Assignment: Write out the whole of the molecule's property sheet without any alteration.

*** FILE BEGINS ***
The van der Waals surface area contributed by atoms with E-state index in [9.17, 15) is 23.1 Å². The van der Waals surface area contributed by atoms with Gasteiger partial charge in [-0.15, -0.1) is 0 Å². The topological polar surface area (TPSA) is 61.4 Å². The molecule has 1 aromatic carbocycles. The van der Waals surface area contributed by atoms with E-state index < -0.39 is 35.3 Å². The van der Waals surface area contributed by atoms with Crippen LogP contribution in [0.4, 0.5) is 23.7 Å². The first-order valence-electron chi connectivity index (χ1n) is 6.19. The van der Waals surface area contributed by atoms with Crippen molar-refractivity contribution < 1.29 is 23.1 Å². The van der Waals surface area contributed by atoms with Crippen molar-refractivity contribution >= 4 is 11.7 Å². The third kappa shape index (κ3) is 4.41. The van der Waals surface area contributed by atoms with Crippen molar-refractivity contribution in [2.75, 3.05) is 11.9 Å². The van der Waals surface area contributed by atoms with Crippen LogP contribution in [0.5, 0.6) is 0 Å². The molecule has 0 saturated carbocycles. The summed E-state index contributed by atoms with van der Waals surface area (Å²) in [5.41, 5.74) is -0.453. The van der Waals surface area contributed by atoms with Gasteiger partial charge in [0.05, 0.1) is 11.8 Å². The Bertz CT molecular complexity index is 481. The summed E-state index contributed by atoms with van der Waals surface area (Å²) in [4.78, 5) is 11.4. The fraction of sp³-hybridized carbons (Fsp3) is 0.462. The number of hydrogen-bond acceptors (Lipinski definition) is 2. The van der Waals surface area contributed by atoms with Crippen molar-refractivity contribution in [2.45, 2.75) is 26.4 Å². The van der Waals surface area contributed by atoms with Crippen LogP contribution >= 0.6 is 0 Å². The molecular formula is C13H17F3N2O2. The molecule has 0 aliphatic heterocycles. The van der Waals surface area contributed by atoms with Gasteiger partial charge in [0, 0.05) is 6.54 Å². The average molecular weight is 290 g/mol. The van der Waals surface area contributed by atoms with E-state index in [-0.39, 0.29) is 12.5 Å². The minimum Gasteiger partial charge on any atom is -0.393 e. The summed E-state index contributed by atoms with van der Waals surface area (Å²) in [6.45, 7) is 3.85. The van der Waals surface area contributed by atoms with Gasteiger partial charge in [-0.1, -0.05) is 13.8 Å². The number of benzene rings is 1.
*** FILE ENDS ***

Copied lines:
The van der Waals surface area contributed by atoms with E-state index in [9.17, 15) is 23.1 Å². The van der Waals surface area contributed by atoms with Gasteiger partial charge in [-0.15, -0.1) is 0 Å². The topological polar surface area (TPSA) is 61.4 Å². The molecule has 1 aromatic carbocycles. The van der Waals surface area contributed by atoms with E-state index < -0.39 is 35.3 Å². The van der Waals surface area contributed by atoms with Crippen LogP contribution in [0.4, 0.5) is 23.7 Å². The first-order valence-electron chi connectivity index (χ1n) is 6.19. The van der Waals surface area contributed by atoms with Crippen molar-refractivity contribution < 1.29 is 23.1 Å². The van der Waals surface area contributed by atoms with Crippen molar-refractivity contribution >= 4 is 11.7 Å². The third kappa shape index (κ3) is 4.41. The van der Waals surface area contributed by atoms with Crippen molar-refractivity contribution in [2.75, 3.05) is 11.9 Å². The van der Waals surface area contributed by atoms with Crippen LogP contribution in [0.5, 0.6) is 0 Å². The molecule has 0 saturated carbocycles. The summed E-state index contributed by atoms with van der Waals surface area (Å²) in [5.41, 5.74) is -0.453. The van der Waals surface area contributed by atoms with Gasteiger partial charge in [0.05, 0.1) is 11.8 Å². The Bertz CT molecular complexity index is 481. The summed E-state index contributed by atoms with van der Waals surface area (Å²) in [4.78, 5) is 11.4. The fraction of sp³-hybridized carbons (Fsp3) is 0.462. The number of hydrogen-bond acceptors (Lipinski definition) is 2. The van der Waals surface area contributed by atoms with Crippen molar-refractivity contribution in [2.45, 2.75) is 26.4 Å². The van der Waals surface area contributed by atoms with Crippen LogP contribution >= 0.6 is 0 Å². The molecular formula is C13H17F3N2O2. The molecule has 0 aliphatic heterocycles. The van der Waals surface area contributed by atoms with Gasteiger partial charge in [0, 0.05) is 6.54 Å². The average molecular weight is 290 g/mol. The van der Waals surface area contributed by atoms with E-state index in [-0.39, 0.29) is 12.5 Å². The minimum Gasteiger partial charge on any atom is -0.393 e. The summed E-state index contributed by atoms with van der Waals surface area (Å²) in [6.45, 7) is 3.85. The van der Waals surface area contributed by atoms with Gasteiger partial charge in [-0.1, -0.05) is 13.8 Å². The number of benzene rings is 1.